I am more sympathetic than Peter Lawler to the movement for reforming higher education, even though I share his delight in Greek and the philosophy of the ancients. I majored in classics, and spent part of my graduate studies at Oxford on the Patristics. I even still occasionally blog about Homer! But I believe that American higher education needs generally to become more variegated to take account of the varied endowments and needs of students. And higher education funded by the state should be a public good providing benefits to society as well as to its students.
I do not doubt that learning Greek and ancient philosophy is a valuable experience for most of the students who undertake it. I am doubtful, however, that a great many others would benefit from this challenge, because of the substantial opportunity cost in learning a difficult language like Greek: passing up other bodies of knowledge that have more direct payoffs in more vocations and provide better tools for understanding many aspects of the modern world. To be sure, some future writers or thinkers may gain. Others who are quick studies can choose many vocations and methods of modern analysis without any particular preparation beyond their genius. But that does not describe most students, even those that would substantially benefit from a college education. I myself occasionally rue my single-minded pursuit of the typical nineteenth century education at the expense of courses with the economics and statistics needed to evaluate complex tradeoffs in public policy.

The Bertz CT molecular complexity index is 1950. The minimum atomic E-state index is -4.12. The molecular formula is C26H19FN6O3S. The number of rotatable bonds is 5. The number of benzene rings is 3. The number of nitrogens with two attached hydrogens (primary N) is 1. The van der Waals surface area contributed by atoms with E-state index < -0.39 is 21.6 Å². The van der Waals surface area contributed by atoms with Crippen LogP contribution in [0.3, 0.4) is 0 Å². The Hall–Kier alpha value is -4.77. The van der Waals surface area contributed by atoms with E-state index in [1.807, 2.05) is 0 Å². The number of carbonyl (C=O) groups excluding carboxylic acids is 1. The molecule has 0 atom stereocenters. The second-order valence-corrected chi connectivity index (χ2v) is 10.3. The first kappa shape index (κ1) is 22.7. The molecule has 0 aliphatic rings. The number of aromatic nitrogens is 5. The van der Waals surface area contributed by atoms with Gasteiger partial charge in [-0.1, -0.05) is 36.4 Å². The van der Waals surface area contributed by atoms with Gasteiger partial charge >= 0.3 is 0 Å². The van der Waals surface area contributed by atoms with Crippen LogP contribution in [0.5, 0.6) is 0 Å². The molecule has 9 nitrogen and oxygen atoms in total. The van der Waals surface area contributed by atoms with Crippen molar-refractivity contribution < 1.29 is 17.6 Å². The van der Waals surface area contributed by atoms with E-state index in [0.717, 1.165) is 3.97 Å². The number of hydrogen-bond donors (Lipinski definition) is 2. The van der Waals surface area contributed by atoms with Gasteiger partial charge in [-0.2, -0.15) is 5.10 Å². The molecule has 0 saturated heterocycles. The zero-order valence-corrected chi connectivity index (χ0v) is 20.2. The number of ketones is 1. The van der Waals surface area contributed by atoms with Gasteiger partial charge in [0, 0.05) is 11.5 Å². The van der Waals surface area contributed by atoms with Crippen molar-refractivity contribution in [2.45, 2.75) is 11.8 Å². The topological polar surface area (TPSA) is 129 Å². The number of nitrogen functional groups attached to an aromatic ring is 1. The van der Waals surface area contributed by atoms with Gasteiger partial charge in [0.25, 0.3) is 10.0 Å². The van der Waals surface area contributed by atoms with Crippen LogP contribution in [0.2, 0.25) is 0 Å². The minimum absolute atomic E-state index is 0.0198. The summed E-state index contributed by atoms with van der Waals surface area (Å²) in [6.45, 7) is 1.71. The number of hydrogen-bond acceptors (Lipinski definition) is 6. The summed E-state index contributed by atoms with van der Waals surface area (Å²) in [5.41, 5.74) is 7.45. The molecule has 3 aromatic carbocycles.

Similarly, many students will benefit from an old fashioned structure of education, even the kind of tutorial system that I enjoyed at Oxford. But the more labor intensive is education, the more expensive it is.
Why Homer Matters is the best book about literature I have read in decades. Significantly, its author, Adam Nicolson, is not a tenured professor at some famous university or even an independent classical scholar. And this difference shows, all to the benefit of the reader. An accomplished sailor, Nicolson has endured gales and felt the spume and spray of sail, like Odysseus. He has faced the cold steel of a dagger point against him on the plains of the Levant, not unlike the warriors of Troy. He is not some old, bald head, annotating lines from his study, but instead advances our understanding of the poems through his own travels and personal discoveries from a life fully lived. Particularly in this age when so much literature is refracted through the prism of political correctness, it is invigorating to read a book so loud and bold in its reassertion of the centrality of these canonical texts to seeing our own world.
That is not to say that the book is not learned. Nicolson has a comprehensive understanding of the most important aspects of Homeric scholarship.